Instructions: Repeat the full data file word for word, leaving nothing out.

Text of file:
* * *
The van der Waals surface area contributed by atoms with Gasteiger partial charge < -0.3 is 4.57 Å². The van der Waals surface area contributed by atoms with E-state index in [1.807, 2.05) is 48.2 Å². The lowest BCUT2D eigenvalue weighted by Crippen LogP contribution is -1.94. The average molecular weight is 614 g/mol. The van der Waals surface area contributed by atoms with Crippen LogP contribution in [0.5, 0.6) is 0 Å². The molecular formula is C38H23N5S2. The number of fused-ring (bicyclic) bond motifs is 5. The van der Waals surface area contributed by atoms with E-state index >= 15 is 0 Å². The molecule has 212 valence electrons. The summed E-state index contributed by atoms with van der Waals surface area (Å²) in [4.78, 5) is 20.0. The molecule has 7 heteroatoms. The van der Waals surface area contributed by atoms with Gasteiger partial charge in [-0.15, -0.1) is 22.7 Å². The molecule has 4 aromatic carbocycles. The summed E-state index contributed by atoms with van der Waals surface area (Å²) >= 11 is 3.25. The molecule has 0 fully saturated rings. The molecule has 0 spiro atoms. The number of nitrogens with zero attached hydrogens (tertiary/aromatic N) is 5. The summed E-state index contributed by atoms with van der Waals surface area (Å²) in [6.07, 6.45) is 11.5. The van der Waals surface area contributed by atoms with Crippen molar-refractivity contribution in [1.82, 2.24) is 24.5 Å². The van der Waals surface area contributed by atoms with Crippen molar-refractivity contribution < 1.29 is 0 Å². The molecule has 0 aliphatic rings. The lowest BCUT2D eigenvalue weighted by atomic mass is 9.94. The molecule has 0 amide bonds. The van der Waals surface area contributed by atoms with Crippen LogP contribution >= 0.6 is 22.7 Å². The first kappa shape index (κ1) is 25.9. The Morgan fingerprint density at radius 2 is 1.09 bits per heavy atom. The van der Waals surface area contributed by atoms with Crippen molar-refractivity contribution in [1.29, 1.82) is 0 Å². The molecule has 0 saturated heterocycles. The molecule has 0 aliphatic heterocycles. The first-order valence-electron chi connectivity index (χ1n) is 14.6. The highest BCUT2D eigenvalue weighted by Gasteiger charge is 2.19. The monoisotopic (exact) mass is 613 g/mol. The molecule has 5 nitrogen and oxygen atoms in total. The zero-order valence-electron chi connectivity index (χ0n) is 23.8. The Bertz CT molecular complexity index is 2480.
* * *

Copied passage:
The van der Waals surface area contributed by atoms with Gasteiger partial charge < -0.3 is 4.57 Å². The van der Waals surface area contributed by atoms with E-state index in [1.807, 2.05) is 48.2 Å². The lowest BCUT2D eigenvalue weighted by Crippen LogP contribution is -1.94. The average molecular weight is 614 g/mol. The van der Waals surface area contributed by atoms with Crippen LogP contribution in [0.5, 0.6) is 0 Å². The molecular formula is C38H23N5S2. The number of fused-ring (bicyclic) bond motifs is 5. The van der Waals surface area contributed by atoms with E-state index >= 15 is 0 Å². The molecule has 212 valence electrons. The summed E-state index contributed by atoms with van der Waals surface area (Å²) in [4.78, 5) is 20.0. The molecule has 7 heteroatoms. The van der Waals surface area contributed by atoms with Gasteiger partial charge in [-0.15, -0.1) is 22.7 Å². The molecule has 4 aromatic carbocycles. The summed E-state index contributed by atoms with van der Waals surface area (Å²) >= 11 is 3.25. The molecule has 0 fully saturated rings. The molecule has 0 spiro atoms. The number of nitrogens with zero attached hydrogens (tertiary/aromatic N) is 5. The summed E-state index contributed by atoms with van der Waals surface area (Å²) in [6.07, 6.45) is 11.5. The van der Waals surface area contributed by atoms with Crippen molar-refractivity contribution in [1.82, 2.24) is 24.5 Å². The van der Waals surface area contributed by atoms with Crippen molar-refractivity contribution < 1.29 is 0 Å². The molecule has 0 aliphatic rings. The lowest BCUT2D eigenvalue weighted by atomic mass is 9.94. The molecule has 0 amide bonds. The van der Waals surface area contributed by atoms with Crippen LogP contribution >= 0.6 is 22.7 Å². The first kappa shape index (κ1) is 25.9. The Morgan fingerprint density at radius 2 is 1.09 bits per heavy atom. The van der Waals surface area contributed by atoms with Crippen molar-refractivity contribution in [1.29, 1.82) is 0 Å². The molecule has 0 saturated heterocycles. The molecule has 0 aliphatic heterocycles. The first-order valence-electron chi connectivity index (χ1n) is 14.6. The highest BCUT2D eigenvalue weighted by Gasteiger charge is 2.19. The monoisotopic (exact) mass is 613 g/mol. The molecule has 5 nitrogen and oxygen atoms in total. The zero-order valence-electron chi connectivity index (χ0n) is 23.8. The Bertz CT molecular complexity index is 2480.